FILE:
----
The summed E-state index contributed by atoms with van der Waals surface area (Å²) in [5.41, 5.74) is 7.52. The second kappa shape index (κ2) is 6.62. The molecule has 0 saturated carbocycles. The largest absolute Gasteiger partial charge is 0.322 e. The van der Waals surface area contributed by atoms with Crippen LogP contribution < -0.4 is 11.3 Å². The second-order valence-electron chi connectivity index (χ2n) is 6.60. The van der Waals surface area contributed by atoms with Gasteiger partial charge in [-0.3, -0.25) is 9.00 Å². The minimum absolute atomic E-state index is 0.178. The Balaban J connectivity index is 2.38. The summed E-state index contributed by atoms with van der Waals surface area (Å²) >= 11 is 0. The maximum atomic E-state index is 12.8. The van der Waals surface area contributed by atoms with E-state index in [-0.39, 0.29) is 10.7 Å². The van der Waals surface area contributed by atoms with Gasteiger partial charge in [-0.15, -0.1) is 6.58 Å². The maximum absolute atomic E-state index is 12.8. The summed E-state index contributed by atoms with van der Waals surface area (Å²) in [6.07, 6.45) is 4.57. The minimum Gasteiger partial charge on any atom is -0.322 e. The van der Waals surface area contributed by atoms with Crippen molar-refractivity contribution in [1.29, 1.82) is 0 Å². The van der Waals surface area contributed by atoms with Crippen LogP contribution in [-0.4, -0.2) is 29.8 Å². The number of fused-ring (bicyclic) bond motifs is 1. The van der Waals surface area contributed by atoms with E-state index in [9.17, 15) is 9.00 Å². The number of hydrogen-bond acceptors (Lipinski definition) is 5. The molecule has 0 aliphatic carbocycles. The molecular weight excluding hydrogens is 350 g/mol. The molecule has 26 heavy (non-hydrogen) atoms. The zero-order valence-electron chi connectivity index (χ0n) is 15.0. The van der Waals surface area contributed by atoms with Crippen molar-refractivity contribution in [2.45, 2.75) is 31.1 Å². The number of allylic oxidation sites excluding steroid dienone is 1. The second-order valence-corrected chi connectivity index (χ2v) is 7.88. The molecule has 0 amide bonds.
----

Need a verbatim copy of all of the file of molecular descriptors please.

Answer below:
The summed E-state index contributed by atoms with van der Waals surface area (Å²) in [5.41, 5.74) is 7.52. The second kappa shape index (κ2) is 6.62. The molecule has 0 saturated carbocycles. The largest absolute Gasteiger partial charge is 0.322 e. The van der Waals surface area contributed by atoms with Crippen LogP contribution < -0.4 is 11.3 Å². The second-order valence-electron chi connectivity index (χ2n) is 6.60. The van der Waals surface area contributed by atoms with Gasteiger partial charge in [-0.3, -0.25) is 9.00 Å². The minimum absolute atomic E-state index is 0.178. The Balaban J connectivity index is 2.38. The summed E-state index contributed by atoms with van der Waals surface area (Å²) >= 11 is 0. The maximum atomic E-state index is 12.8. The van der Waals surface area contributed by atoms with E-state index in [-0.39, 0.29) is 10.7 Å². The van der Waals surface area contributed by atoms with Gasteiger partial charge in [-0.15, -0.1) is 6.58 Å². The maximum absolute atomic E-state index is 12.8. The summed E-state index contributed by atoms with van der Waals surface area (Å²) in [6.07, 6.45) is 4.57. The minimum Gasteiger partial charge on any atom is -0.322 e. The van der Waals surface area contributed by atoms with Crippen molar-refractivity contribution in [1.29, 1.82) is 0 Å². The van der Waals surface area contributed by atoms with Crippen LogP contribution in [-0.4, -0.2) is 29.8 Å². The number of fused-ring (bicyclic) bond motifs is 1. The van der Waals surface area contributed by atoms with E-state index in [9.17, 15) is 9.00 Å². The number of hydrogen-bond acceptors (Lipinski definition) is 5. The molecule has 0 aliphatic carbocycles. The molecular weight excluding hydrogens is 350 g/mol. The molecule has 26 heavy (non-hydrogen) atoms. The zero-order valence-electron chi connectivity index (χ0n) is 15.0. The van der Waals surface area contributed by atoms with Crippen molar-refractivity contribution in [2.45, 2.75) is 31.1 Å². The number of allylic oxidation sites excluding steroid dienone is 1. The second-order valence-corrected chi connectivity index (χ2v) is 7.88. The molecule has 0 amide bonds.